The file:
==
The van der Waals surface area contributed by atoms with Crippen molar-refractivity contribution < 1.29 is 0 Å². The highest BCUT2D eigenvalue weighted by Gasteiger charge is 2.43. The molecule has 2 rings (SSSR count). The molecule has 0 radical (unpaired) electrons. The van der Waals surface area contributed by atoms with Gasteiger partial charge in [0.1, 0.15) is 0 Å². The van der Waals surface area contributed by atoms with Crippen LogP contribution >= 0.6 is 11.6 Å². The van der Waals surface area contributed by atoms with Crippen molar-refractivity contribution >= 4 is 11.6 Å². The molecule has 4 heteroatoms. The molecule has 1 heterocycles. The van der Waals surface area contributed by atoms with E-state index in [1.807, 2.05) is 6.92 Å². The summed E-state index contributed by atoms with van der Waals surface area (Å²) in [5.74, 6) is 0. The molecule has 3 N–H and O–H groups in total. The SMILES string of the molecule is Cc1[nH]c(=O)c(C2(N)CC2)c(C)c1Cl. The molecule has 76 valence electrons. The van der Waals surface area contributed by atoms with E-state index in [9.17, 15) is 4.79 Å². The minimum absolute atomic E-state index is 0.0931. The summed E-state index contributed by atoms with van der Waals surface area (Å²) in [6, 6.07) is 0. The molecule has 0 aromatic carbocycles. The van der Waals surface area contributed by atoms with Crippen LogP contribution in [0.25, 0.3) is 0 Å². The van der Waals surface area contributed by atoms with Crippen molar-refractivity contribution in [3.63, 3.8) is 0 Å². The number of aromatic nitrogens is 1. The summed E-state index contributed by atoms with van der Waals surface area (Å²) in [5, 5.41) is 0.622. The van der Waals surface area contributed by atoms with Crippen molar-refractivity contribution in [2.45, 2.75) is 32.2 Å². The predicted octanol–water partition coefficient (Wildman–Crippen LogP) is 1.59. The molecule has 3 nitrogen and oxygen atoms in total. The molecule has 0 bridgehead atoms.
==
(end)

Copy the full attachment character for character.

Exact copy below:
The van der Waals surface area contributed by atoms with Crippen molar-refractivity contribution < 1.29 is 0 Å². The highest BCUT2D eigenvalue weighted by Gasteiger charge is 2.43. The molecule has 2 rings (SSSR count). The molecule has 0 radical (unpaired) electrons. The van der Waals surface area contributed by atoms with Gasteiger partial charge in [0.1, 0.15) is 0 Å². The van der Waals surface area contributed by atoms with Crippen LogP contribution >= 0.6 is 11.6 Å². The van der Waals surface area contributed by atoms with Crippen molar-refractivity contribution >= 4 is 11.6 Å². The molecule has 4 heteroatoms. The molecule has 1 heterocycles. The van der Waals surface area contributed by atoms with E-state index in [1.807, 2.05) is 6.92 Å². The summed E-state index contributed by atoms with van der Waals surface area (Å²) in [5.74, 6) is 0. The molecule has 3 N–H and O–H groups in total. The SMILES string of the molecule is Cc1[nH]c(=O)c(C2(N)CC2)c(C)c1Cl. The molecule has 76 valence electrons. The van der Waals surface area contributed by atoms with E-state index in [9.17, 15) is 4.79 Å². The minimum absolute atomic E-state index is 0.0931. The summed E-state index contributed by atoms with van der Waals surface area (Å²) in [6, 6.07) is 0. The molecule has 0 aromatic carbocycles. The van der Waals surface area contributed by atoms with Crippen LogP contribution in [0.25, 0.3) is 0 Å². The van der Waals surface area contributed by atoms with Crippen molar-refractivity contribution in [3.63, 3.8) is 0 Å². The number of aromatic nitrogens is 1. The summed E-state index contributed by atoms with van der Waals surface area (Å²) in [5, 5.41) is 0.622. The van der Waals surface area contributed by atoms with Crippen molar-refractivity contribution in [2.45, 2.75) is 32.2 Å². The predicted octanol–water partition coefficient (Wildman–Crippen LogP) is 1.59. The molecule has 3 nitrogen and oxygen atoms in total. The molecule has 0 bridgehead atoms.